Talk to babies and let them babble back to bridge word gap

By , on February 18, 2017


Even infants can have conversations with mom or dad. Their turn just tends to involve a smile or some gibberish instead of words. That's a key lesson from programs that are coaching parents to talk more with their babies—and recording their attempts. (Photo: somedragon2000/Flickr)
Even infants can have conversations with mom or dad. Their turn just tends to involve a smile or some gibberish instead of words. That’s a key lesson from programs that are coaching parents to talk more with their babies—and recording their attempts. (Photo: somedragon2000/Flickr)

WASHINGTON—Even infants can have conversations with mom or dad. Their turn just tends to involve a smile or some gibberish instead of words. That’s a key lesson from programs that are coaching parents to talk more with their babies — and recording their attempts.

At issue is how to bridge the infamous “word gap,” the fact that affluent children hear far more words before they start school than low-income kids. New research suggests intervening early can at least boost the words at-risk tots hear, and maybe influence some school-readiness factors.

One program in Providence, Rhode Island, straps “word pedometers” onto tots to record how many words a day they hear from family or caregivers—not TV. Another in New York City records video of parents practicing conversation strategies with babies too young to even say “Da-da.”

“Parents say: ‘Wow, look what I did there. I made a sound and my child smiled at me,” said Dr. Alan Mendelsohn of New York University. “The power in that is really something.”

The research was presented Friday at a meeting of the American Association for the Advancement of Science in Boston.

Scientists have long known the power of simply of talking to babies — the sooner the better. A landmark 1995 study found that poor children hear a fraction of the words their peers in wealthier homes do, adding up to about 30 million fewer words by age 3. The reasons are myriad. If mom’s exhausted from two jobs, she’s less likely to read that extra bedtime story or have time to explore “this little piggie” when putting on a tot’s socks.

Those children have smaller vocabularies and lag academically, and can find it hard to catch up. That’s in part because early experiences shape how the brain develops in those critical first years of life.

Programs are popping up around the country to spread the “let’s talk” message. There’s little data on which interventions really work. But researchers outlined some promising early findings Friday — and noted the problem is about more than word quantity.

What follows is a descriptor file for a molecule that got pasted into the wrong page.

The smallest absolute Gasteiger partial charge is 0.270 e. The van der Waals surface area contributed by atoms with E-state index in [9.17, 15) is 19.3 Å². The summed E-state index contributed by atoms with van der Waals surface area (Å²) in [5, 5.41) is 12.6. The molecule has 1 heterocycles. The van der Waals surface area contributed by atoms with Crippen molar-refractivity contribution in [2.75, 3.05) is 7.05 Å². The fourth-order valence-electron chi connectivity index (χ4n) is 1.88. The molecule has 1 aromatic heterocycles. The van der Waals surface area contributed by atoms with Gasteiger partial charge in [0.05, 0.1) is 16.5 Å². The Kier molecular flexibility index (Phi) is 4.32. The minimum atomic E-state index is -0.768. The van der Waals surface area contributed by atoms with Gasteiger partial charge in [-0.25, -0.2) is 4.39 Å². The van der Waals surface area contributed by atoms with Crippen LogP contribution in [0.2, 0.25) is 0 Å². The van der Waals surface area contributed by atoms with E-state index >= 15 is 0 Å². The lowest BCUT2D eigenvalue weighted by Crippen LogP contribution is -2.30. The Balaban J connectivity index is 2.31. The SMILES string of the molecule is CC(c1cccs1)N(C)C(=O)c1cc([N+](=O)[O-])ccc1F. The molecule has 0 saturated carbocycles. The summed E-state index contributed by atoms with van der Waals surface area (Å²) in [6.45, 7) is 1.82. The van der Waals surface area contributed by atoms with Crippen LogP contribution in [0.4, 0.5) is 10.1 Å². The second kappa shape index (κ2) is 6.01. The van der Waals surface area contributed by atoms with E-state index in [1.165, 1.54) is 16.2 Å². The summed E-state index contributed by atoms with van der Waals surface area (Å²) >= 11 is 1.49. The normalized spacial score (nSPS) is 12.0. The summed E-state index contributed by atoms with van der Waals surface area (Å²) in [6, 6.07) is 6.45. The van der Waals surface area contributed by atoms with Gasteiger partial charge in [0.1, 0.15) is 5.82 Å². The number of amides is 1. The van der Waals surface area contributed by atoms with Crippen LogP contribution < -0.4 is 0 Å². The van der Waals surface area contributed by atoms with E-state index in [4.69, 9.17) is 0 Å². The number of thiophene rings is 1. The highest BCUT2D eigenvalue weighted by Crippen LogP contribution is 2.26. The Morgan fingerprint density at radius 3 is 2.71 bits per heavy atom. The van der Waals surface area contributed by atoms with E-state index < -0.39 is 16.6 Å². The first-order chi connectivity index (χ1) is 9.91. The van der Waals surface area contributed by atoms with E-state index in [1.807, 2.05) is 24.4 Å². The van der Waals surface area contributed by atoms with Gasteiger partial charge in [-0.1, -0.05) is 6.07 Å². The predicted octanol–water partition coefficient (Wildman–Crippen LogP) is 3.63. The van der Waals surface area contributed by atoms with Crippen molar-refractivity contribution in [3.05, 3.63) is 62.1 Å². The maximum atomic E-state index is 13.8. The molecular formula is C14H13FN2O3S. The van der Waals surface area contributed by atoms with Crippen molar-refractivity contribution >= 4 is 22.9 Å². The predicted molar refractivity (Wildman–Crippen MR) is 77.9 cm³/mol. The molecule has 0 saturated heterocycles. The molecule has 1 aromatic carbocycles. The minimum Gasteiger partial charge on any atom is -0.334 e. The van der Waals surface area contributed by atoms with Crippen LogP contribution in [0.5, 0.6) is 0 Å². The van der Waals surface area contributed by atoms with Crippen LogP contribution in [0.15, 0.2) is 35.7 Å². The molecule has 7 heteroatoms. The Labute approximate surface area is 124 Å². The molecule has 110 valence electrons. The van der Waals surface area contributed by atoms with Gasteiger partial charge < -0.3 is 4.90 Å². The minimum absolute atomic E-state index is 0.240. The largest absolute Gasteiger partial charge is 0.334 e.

“Yes, you can talk more, but what is the quality of your language?” said Caitlin Molina, executive director of the Providence Talks program. “It’s not just the adult word count but the conversational turns, the back and forth, that engage the child.”

Providence Talks has enrolled more than 1,300 babies and toddlers since 2014 in programs that train parents to build in more conversation during the day. First, coaches provide strategies. Don’t just read the book but ask about the pictures. Turn off the radio in the car to talk about where you’re going. Describe the colours when dressing a tot, and pause to give them a chance to babble back.

Then, one day every two weeks, the children wear a small recorder that counts how many words they hear and the number of those “conversational turns.” It can count the returning baby babble but not the TV or radio. Parents are given the scores, to track their own progress.

Early results show two-thirds of participating families improve. Children who started the program hearing an average of 8,000 words a day were averaging 12,000 a day when the coaching ended, Molina said.

Brown University has begun an independent study to track whether the improvement was enough to make a difference once those children begin kindergarten.

In New York, Mendelsohn is studying a program that coaches parents at the pediatrician’s office, while they’re waiting for routine well-baby visits. The coaches use a prop — a free book or toy — to explain strategies for conversation and engagement, and record the parent trying. Going over the video shows what he or she did right and where to improve.

More than 400 at-risk families were randomly assigned to the video coaching or standard pediatric visits. By age 3, youngsters in the coaching program did better at imitation play and attention, and displayed less hyperactivity, Meldelsohn reported. He said the benefits appear to last as he’s tracking the first children in that study who’ve reached kindergarten age.